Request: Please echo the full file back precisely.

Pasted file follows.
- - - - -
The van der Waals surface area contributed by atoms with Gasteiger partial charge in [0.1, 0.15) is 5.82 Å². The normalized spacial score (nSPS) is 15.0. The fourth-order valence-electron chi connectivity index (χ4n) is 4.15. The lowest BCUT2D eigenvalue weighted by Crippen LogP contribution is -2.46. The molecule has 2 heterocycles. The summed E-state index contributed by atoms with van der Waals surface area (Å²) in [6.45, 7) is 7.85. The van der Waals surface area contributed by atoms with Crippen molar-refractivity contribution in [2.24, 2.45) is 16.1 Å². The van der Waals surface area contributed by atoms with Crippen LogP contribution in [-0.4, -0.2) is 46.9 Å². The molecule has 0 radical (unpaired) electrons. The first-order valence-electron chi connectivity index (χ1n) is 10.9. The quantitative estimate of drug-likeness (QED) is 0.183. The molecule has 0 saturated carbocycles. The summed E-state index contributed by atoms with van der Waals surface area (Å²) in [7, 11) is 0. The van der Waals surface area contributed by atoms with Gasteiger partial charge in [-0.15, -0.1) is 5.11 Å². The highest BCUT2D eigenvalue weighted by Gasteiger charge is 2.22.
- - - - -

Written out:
The van der Waals surface area contributed by atoms with Gasteiger partial charge in [0.1, 0.15) is 5.82 Å². The normalized spacial score (nSPS) is 15.0. The fourth-order valence-electron chi connectivity index (χ4n) is 4.15. The lowest BCUT2D eigenvalue weighted by Crippen LogP contribution is -2.46. The molecule has 2 heterocycles. The summed E-state index contributed by atoms with van der Waals surface area (Å²) in [6.45, 7) is 7.85. The van der Waals surface area contributed by atoms with Crippen molar-refractivity contribution in [2.24, 2.45) is 16.1 Å². The van der Waals surface area contributed by atoms with Crippen LogP contribution in [-0.4, -0.2) is 46.9 Å². The molecule has 0 radical (unpaired) electrons. The first-order valence-electron chi connectivity index (χ1n) is 10.9. The quantitative estimate of drug-likeness (QED) is 0.183. The molecule has 0 saturated carbocycles. The summed E-state index contributed by atoms with van der Waals surface area (Å²) in [7, 11) is 0. The van der Waals surface area contributed by atoms with Gasteiger partial charge in [-0.15, -0.1) is 5.11 Å². The highest BCUT2D eigenvalue weighted by Gasteiger charge is 2.22.